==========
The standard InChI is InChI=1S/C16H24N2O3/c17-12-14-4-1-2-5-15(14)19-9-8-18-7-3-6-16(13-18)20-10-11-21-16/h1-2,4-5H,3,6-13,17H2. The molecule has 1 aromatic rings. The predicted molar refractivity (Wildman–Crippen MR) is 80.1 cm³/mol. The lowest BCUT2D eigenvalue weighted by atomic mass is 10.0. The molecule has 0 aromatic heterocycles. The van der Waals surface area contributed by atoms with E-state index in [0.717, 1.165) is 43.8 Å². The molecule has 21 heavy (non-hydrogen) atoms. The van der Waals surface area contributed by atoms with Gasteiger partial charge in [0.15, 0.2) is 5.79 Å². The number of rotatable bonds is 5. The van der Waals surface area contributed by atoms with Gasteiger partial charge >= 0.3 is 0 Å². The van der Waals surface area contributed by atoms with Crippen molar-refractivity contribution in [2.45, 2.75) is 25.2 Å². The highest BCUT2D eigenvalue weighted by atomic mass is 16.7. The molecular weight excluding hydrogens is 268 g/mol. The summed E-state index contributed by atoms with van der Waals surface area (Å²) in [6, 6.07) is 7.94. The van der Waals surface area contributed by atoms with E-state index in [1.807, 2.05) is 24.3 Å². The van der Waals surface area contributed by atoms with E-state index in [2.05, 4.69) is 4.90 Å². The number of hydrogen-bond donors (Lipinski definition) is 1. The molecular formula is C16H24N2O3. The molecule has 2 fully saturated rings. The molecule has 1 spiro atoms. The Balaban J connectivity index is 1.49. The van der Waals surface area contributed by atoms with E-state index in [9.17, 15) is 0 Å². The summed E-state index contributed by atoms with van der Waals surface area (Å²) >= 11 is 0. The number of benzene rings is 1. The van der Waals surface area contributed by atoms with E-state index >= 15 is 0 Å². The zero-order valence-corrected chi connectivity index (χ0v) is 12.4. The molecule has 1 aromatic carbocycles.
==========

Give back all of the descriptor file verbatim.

The standard InChI is InChI=1S/C16H24N2O3/c17-12-14-4-1-2-5-15(14)19-9-8-18-7-3-6-16(13-18)20-10-11-21-16/h1-2,4-5H,3,6-13,17H2. The molecule has 1 aromatic rings. The predicted molar refractivity (Wildman–Crippen MR) is 80.1 cm³/mol. The lowest BCUT2D eigenvalue weighted by atomic mass is 10.0. The molecule has 0 aromatic heterocycles. The van der Waals surface area contributed by atoms with E-state index in [0.717, 1.165) is 43.8 Å². The molecule has 21 heavy (non-hydrogen) atoms. The van der Waals surface area contributed by atoms with Gasteiger partial charge in [0.15, 0.2) is 5.79 Å². The number of rotatable bonds is 5. The van der Waals surface area contributed by atoms with Gasteiger partial charge >= 0.3 is 0 Å². The van der Waals surface area contributed by atoms with Crippen molar-refractivity contribution in [2.45, 2.75) is 25.2 Å². The highest BCUT2D eigenvalue weighted by atomic mass is 16.7. The molecular weight excluding hydrogens is 268 g/mol. The summed E-state index contributed by atoms with van der Waals surface area (Å²) in [6, 6.07) is 7.94. The van der Waals surface area contributed by atoms with E-state index in [1.807, 2.05) is 24.3 Å². The van der Waals surface area contributed by atoms with E-state index in [2.05, 4.69) is 4.90 Å². The number of hydrogen-bond donors (Lipinski definition) is 1. The molecular formula is C16H24N2O3. The molecule has 2 fully saturated rings. The molecule has 1 spiro atoms. The Balaban J connectivity index is 1.49. The van der Waals surface area contributed by atoms with E-state index in [9.17, 15) is 0 Å². The summed E-state index contributed by atoms with van der Waals surface area (Å²) >= 11 is 0. The number of benzene rings is 1. The van der Waals surface area contributed by atoms with E-state index >= 15 is 0 Å². The zero-order valence-corrected chi connectivity index (χ0v) is 12.4. The molecule has 1 aromatic carbocycles.